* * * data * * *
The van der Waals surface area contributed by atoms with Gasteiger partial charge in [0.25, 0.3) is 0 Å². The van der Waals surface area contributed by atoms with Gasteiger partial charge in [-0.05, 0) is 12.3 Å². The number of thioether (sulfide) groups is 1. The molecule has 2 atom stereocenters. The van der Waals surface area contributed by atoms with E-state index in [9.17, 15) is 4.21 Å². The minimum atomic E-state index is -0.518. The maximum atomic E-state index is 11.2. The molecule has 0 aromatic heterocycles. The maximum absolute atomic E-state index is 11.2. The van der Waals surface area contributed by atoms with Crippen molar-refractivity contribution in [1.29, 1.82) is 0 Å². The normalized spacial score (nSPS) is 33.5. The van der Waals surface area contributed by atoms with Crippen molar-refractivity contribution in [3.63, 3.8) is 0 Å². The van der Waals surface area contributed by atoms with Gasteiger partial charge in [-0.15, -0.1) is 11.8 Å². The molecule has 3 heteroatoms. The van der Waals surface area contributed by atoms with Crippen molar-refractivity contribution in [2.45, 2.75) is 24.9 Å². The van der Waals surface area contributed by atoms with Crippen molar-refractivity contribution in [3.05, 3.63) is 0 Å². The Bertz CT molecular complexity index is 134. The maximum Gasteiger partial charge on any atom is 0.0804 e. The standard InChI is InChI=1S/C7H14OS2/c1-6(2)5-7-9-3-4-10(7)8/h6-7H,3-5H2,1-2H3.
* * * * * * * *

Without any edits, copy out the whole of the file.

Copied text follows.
The van der Waals surface area contributed by atoms with Gasteiger partial charge in [0.25, 0.3) is 0 Å². The van der Waals surface area contributed by atoms with Gasteiger partial charge in [-0.05, 0) is 12.3 Å². The number of thioether (sulfide) groups is 1. The molecule has 2 atom stereocenters. The van der Waals surface area contributed by atoms with E-state index in [9.17, 15) is 4.21 Å². The minimum atomic E-state index is -0.518. The maximum atomic E-state index is 11.2. The molecule has 0 aromatic heterocycles. The maximum absolute atomic E-state index is 11.2. The van der Waals surface area contributed by atoms with Crippen molar-refractivity contribution in [1.29, 1.82) is 0 Å². The normalized spacial score (nSPS) is 33.5. The van der Waals surface area contributed by atoms with Crippen molar-refractivity contribution in [3.63, 3.8) is 0 Å². The van der Waals surface area contributed by atoms with Gasteiger partial charge in [-0.15, -0.1) is 11.8 Å². The molecule has 3 heteroatoms. The van der Waals surface area contributed by atoms with Crippen molar-refractivity contribution in [2.45, 2.75) is 24.9 Å². The van der Waals surface area contributed by atoms with Crippen molar-refractivity contribution in [3.05, 3.63) is 0 Å². The Bertz CT molecular complexity index is 134. The maximum Gasteiger partial charge on any atom is 0.0804 e. The standard InChI is InChI=1S/C7H14OS2/c1-6(2)5-7-9-3-4-10(7)8/h6-7H,3-5H2,1-2H3.